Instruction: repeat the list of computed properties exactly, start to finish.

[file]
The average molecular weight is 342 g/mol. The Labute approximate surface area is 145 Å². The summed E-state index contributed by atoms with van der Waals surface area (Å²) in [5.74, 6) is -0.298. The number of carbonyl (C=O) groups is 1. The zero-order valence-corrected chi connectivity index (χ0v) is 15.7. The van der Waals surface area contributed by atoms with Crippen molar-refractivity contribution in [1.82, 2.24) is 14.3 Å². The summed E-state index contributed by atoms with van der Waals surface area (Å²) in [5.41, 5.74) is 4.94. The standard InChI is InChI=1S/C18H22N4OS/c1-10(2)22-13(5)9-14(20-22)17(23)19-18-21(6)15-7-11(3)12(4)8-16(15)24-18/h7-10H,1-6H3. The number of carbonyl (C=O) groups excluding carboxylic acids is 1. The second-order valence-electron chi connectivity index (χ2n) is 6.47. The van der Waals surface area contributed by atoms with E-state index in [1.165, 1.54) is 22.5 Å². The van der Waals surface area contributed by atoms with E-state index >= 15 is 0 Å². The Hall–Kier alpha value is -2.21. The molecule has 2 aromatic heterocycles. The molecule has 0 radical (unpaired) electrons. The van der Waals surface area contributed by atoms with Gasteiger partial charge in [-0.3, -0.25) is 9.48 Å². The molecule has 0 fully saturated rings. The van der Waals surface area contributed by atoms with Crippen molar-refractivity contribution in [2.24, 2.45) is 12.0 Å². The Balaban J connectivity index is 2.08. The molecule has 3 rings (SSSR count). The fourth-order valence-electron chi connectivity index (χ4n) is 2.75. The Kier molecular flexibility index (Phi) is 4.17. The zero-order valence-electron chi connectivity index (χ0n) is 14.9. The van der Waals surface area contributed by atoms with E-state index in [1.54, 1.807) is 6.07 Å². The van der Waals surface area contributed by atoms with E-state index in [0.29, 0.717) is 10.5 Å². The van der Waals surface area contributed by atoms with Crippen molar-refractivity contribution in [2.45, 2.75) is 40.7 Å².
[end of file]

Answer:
The average molecular weight is 342 g/mol. The Labute approximate surface area is 145 Å². The summed E-state index contributed by atoms with van der Waals surface area (Å²) in [5.74, 6) is -0.298. The number of carbonyl (C=O) groups is 1. The zero-order valence-corrected chi connectivity index (χ0v) is 15.7. The van der Waals surface area contributed by atoms with Crippen molar-refractivity contribution in [1.82, 2.24) is 14.3 Å². The summed E-state index contributed by atoms with van der Waals surface area (Å²) in [5.41, 5.74) is 4.94. The standard InChI is InChI=1S/C18H22N4OS/c1-10(2)22-13(5)9-14(20-22)17(23)19-18-21(6)15-7-11(3)12(4)8-16(15)24-18/h7-10H,1-6H3. The number of carbonyl (C=O) groups excluding carboxylic acids is 1. The second-order valence-electron chi connectivity index (χ2n) is 6.47. The van der Waals surface area contributed by atoms with E-state index in [1.165, 1.54) is 22.5 Å². The van der Waals surface area contributed by atoms with E-state index >= 15 is 0 Å². The Hall–Kier alpha value is -2.21. The molecule has 2 aromatic heterocycles. The molecule has 0 radical (unpaired) electrons. The van der Waals surface area contributed by atoms with Gasteiger partial charge in [-0.3, -0.25) is 9.48 Å². The molecule has 0 fully saturated rings. The van der Waals surface area contributed by atoms with Crippen molar-refractivity contribution in [2.24, 2.45) is 12.0 Å². The Balaban J connectivity index is 2.08. The molecule has 3 rings (SSSR count). The fourth-order valence-electron chi connectivity index (χ4n) is 2.75. The Kier molecular flexibility index (Phi) is 4.17. The zero-order valence-electron chi connectivity index (χ0n) is 14.9. The van der Waals surface area contributed by atoms with E-state index in [1.54, 1.807) is 6.07 Å². The van der Waals surface area contributed by atoms with E-state index in [0.29, 0.717) is 10.5 Å². The van der Waals surface area contributed by atoms with Crippen molar-refractivity contribution in [2.45, 2.75) is 40.7 Å².